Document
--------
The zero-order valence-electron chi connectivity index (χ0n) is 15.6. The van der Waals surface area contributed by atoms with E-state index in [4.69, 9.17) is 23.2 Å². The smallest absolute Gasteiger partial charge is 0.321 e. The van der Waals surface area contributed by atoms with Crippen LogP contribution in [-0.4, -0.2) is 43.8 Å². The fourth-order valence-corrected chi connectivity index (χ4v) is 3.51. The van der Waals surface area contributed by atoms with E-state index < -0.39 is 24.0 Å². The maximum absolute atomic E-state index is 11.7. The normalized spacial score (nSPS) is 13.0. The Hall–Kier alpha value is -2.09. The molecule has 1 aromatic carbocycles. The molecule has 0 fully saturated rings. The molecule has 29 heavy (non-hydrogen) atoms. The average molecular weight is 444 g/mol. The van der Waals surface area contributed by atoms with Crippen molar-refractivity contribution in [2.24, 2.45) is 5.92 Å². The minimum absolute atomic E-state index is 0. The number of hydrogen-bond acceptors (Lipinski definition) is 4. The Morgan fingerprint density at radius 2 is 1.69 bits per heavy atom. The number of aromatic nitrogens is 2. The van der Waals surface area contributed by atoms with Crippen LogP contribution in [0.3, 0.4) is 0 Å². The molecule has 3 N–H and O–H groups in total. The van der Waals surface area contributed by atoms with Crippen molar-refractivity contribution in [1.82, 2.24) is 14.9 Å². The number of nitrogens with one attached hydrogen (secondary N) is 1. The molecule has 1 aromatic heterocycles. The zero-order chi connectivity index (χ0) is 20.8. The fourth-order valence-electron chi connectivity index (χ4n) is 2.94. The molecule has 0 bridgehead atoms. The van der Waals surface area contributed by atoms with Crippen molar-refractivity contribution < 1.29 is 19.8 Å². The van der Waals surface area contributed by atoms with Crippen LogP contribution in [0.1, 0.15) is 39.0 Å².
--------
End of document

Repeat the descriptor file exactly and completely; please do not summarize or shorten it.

The zero-order valence-electron chi connectivity index (χ0n) is 15.6. The van der Waals surface area contributed by atoms with E-state index in [4.69, 9.17) is 23.2 Å². The smallest absolute Gasteiger partial charge is 0.321 e. The van der Waals surface area contributed by atoms with Crippen LogP contribution in [-0.4, -0.2) is 43.8 Å². The fourth-order valence-corrected chi connectivity index (χ4v) is 3.51. The van der Waals surface area contributed by atoms with E-state index < -0.39 is 24.0 Å². The maximum absolute atomic E-state index is 11.7. The normalized spacial score (nSPS) is 13.0. The Hall–Kier alpha value is -2.09. The molecule has 1 aromatic carbocycles. The molecule has 0 fully saturated rings. The molecule has 29 heavy (non-hydrogen) atoms. The average molecular weight is 444 g/mol. The van der Waals surface area contributed by atoms with Crippen molar-refractivity contribution in [2.24, 2.45) is 5.92 Å². The minimum absolute atomic E-state index is 0. The number of hydrogen-bond acceptors (Lipinski definition) is 4. The Morgan fingerprint density at radius 2 is 1.69 bits per heavy atom. The number of aromatic nitrogens is 2. The van der Waals surface area contributed by atoms with Crippen LogP contribution in [0.3, 0.4) is 0 Å². The molecule has 3 N–H and O–H groups in total. The van der Waals surface area contributed by atoms with Crippen molar-refractivity contribution in [1.82, 2.24) is 14.9 Å². The number of nitrogens with one attached hydrogen (secondary N) is 1. The molecule has 1 aromatic heterocycles. The zero-order chi connectivity index (χ0) is 20.8. The fourth-order valence-electron chi connectivity index (χ4n) is 2.94. The molecule has 0 bridgehead atoms. The van der Waals surface area contributed by atoms with Crippen molar-refractivity contribution < 1.29 is 19.8 Å². The van der Waals surface area contributed by atoms with Crippen LogP contribution in [0.1, 0.15) is 39.0 Å².